by Jan Cashman
We love our home-grown raspberries. At one point, we had a 100 foot row of raspberries behind the nursery. This long row was enough for us and all our friends and neighbors. As we added greenhouses and needed more storage for trees, the patch had to be removed. For a few years, we went without, but in the fall of 2003 we planted a 15 foot row of Boyne raspberries on the north end of our vegetable garden. By last summer, we were picking them for weeks and had more berries than we could eat.
Raspberries (Rubus idaeus) are native to both Europe and North America. They have been cultivated in Europe for hundreds of years. Records show they were sold in Flushing, New York, at a nursery as early as 1737. In the first half of the 20th Century, Luther Burbank, the American potato breeder, introduced many raspberries hybrids. (Blackberries and black raspberries are not as hardy as red raspberries and will often freeze off at the ground, so I do not recommend them in our climate.)
There are two main classifications of raspberries, those that bear one crop in the summer (summer-bearing), and those that have two crops if you let them (everbearing, also called fall-bearing). If everbearing raspberries are cut to the ground in the fall or spring, they bear one heavier crop in the fall. Because an early frost can damage the fall-bearing varieties, our climate is better suited to the summer-bearing raspberries.
There are a number of high-quality varieties of summer-bearing raspberries. Latham raspberry is an old standby introduced in Minnesota in 1920. Over the years, the Boyne hybrid, introduced by Morden Research Station in Canada in 1960, has been popular here because of its vigor, productivity, and hardiness. Many of our customers have had success with the Mammoth Thornless variety. Its berries are large and ripen a few days earlier that Latham. And they have no pesky thorns! A variety recently introduced from Morden Research Station called Souris is supposed to be even better than Boyne– sweeter, more productive, and more resistant to spider mites.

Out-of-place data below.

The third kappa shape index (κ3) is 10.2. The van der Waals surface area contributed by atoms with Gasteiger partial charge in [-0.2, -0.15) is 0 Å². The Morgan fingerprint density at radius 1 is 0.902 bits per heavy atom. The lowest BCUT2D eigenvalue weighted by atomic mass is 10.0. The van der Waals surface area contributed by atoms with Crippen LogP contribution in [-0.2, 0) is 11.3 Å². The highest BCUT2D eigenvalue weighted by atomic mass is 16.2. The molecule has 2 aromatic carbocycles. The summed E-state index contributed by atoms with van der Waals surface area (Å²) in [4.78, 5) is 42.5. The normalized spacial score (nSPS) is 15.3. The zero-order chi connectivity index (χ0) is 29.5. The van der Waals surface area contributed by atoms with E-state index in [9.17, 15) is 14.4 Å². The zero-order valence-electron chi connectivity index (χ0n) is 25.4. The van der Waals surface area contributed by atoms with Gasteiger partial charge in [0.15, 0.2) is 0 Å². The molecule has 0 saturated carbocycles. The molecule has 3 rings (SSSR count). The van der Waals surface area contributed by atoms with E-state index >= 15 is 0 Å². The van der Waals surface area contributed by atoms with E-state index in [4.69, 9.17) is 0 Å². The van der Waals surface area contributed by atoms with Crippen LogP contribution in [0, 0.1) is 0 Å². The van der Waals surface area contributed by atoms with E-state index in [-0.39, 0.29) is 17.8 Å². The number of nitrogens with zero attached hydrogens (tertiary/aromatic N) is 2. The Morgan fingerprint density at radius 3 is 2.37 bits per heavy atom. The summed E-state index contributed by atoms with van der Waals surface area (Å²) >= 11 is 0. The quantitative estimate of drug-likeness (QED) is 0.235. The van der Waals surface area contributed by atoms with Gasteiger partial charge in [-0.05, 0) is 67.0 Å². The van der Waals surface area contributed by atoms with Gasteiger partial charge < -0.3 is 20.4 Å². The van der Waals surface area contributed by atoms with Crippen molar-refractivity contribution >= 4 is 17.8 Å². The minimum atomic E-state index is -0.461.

Raspberries are easy to grow if you have a sunny, well-drained site. Most people plant them in the spring when bare root plants are available. Fall planting works, but, since we have to wait to dig the plants until they are dormant–well into October–fall planting gets awfully late in the season. Raspberries reproduce by suckering, so allow plenty of room. As your raspberry patch grows, it can infringe on other areas of your garden if you’re not diligent about removing the suckers. If your soil is heavy, add organic matter such as compost or well-rotted manure before planting. Plant raspberry starts 2 feet apart in rows 8 feet apart. Raised beds, in which the plants are often spaced closer, also work well for raspberries. In our climate, raspberries usually do not need staking.
Fertilize your raspberries with a well-balanced fertilizer once or twice a year-spring and fall. Weeds in your raspberry patch can be a problem, so start with a weed-free area before you plant. Mulch can help control weeds. For years, we sold a preemergent herbicide called Simazine (or Princep) to control weeds in raspberries. This restricted herbicide is hard to get these days. Casoron, another chemical, preemergent herbicide that is more readily available, will control many of the emerging weeds in your established raspberry patch. Preemergents need to be applied very early in the season, before the weeds are up.
Raspberry plants bear on second year’s growth. The old canes that bore last year’s berries can be cut off at the ground in early spring or fall. At that time you should also thin the canes to one every 6″ or so.
For many gardeners, deer and birds are serious pests to raspberries. We net our patch in the summer as the berries start to ripen so the birds don’t get them all. If you have deer in your yard, you may have to fence your patch. Spider mites, tiny insects that suck sap from the underside of the leaves, like to attack raspberries. Dormant oil spray applied to your raspberries in the spring before they leaf out will help control spider mites and other insect pests. Make sure any other insecticides you use are safe for edibles. There is a borer that attacks the canes of raspberries and makes the stems hollow and wilted. Raspberries infected with this cane borer should be dug up and destroyed.
If the raspberry fruit pulls off the plants easily, they are ripe. Wait until the fruit turns dark red for the sweetest berries-some varieties are darker red than others when ripe. Raspberries freeze well. I first put them on a cookie sheet in the freezer to hold their shape, and when they are frozen solid, transfer them to a freezer container.
But, we think raspberries are the sweetest when you eat them right off the plant. There is nothing better-plant some and enjoy!